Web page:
The charges will further complicate the White House's argument that the Russia scandal is fake news and a witch hunt to assuage Clinton's election loss and that it actually was Clinton who colluded with Moscow, while the charges deny Trump and his apologists the argument that Mueller's investigation is politically motivated since Trump is never mentioned.  
Trump's reaction to the initial indictments will be important, as well as whether he will issue pre-emptive pardons. 
If the president is not able to direct his anger in a way that does not put him in deeper legal jeopardy or anger Mueller, he is exposed to still deeper risk at a time his approval ratings have hit a new low.  There also is rampant speculation that Trump may seek to dismiss Mueller, which would trigger a constitutional crisis with echoes of Watergate.  
Democrats quickly warned Trump not to impede Mueller’s investigation. 
"The president must not, under any circumstances, interfere with the special counsel’s work in any way," said Senator Chuck Schumer of New York, the Democratic minority leader. "If he does so, Congress must respond swiftly, unequivocally, and in a bipartisan way to ensure that the investigation continues."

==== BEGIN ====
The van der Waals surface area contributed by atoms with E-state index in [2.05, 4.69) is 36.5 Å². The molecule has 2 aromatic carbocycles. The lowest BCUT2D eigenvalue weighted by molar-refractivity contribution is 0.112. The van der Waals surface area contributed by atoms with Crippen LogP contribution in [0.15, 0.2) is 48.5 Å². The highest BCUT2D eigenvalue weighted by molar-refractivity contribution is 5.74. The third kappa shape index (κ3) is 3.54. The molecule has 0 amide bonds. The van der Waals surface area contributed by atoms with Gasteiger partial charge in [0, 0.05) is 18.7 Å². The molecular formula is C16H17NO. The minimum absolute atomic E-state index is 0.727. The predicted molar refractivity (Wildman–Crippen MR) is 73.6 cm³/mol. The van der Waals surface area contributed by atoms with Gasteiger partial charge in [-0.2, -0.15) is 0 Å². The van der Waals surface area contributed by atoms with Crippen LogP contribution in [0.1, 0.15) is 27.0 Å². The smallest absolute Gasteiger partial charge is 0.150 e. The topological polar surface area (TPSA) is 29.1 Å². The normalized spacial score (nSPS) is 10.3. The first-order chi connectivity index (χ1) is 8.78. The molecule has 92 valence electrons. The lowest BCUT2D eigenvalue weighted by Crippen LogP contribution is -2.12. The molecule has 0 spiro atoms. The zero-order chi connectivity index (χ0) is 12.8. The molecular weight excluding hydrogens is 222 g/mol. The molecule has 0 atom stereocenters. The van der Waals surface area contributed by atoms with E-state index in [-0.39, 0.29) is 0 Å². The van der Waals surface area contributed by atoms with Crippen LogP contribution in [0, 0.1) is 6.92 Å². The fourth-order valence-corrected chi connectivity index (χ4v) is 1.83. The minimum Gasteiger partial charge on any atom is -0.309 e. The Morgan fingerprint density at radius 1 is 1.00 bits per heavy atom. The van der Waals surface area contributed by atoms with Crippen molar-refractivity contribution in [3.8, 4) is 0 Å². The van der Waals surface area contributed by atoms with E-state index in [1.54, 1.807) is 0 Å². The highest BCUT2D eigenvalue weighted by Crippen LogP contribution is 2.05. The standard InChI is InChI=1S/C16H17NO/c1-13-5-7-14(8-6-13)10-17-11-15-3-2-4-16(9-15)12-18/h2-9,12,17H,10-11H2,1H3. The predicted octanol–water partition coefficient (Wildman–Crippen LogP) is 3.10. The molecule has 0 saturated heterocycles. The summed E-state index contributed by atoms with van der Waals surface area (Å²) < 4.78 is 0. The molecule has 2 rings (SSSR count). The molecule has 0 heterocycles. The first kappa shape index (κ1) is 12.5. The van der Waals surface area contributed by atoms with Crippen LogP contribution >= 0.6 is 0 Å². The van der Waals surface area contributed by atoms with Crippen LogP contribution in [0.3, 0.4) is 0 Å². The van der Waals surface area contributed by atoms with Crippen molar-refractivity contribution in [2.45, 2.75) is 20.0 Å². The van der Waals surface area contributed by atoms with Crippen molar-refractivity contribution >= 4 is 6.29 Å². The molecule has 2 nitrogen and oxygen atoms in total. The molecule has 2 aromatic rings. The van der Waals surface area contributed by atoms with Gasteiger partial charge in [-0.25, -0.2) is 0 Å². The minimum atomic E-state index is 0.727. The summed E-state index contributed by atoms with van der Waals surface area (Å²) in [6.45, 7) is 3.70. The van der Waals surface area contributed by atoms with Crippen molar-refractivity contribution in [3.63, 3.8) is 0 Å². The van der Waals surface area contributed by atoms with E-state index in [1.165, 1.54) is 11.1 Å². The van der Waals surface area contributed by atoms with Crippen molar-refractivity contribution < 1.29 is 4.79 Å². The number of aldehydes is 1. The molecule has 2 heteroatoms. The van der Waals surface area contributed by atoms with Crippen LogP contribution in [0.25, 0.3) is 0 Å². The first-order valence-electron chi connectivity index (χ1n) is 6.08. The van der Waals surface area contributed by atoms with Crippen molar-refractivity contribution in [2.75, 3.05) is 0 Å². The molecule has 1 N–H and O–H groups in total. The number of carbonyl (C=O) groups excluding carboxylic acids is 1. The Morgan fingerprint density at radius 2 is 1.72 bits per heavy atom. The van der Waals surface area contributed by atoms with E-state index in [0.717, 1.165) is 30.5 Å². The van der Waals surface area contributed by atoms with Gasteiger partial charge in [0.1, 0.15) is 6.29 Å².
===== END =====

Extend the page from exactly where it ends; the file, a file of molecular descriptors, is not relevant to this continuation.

Responding to the swirl of events, White House Press Secretary Sarah Huckabee Sanders fell back on the usual ad hominem line that people once integral to the campaign like Manafort and Papadopoulos were merely peripheral figures.  Sanders added that Papadopoulos not telling the truth "has nothing to do with the campaign" because he never acted in an official capacity. 
"Today's announcement had nothing to do with the president's campaign or campaign activity," she said. "We've been saying from day one there's no evidence of Trump-Russia collusion, and nothing in the indictment today changes that."
Although Trump would seem to be immunized against impeachment because of the Republican-controlled Congress, that legal process could include obstruction of justice charges stemming from his multiple efforts to try to end the investigation that led to his firing of FBI Director James Comey and Mueller's appointment.  Or conceivably naming him as an unindicted co-conspirator in conjunction with charges against others.  There is a significant historic precedent for that: The Watergate grand jury thusly naming Richard Nixon, which set in motion a series of events that led to his resignation.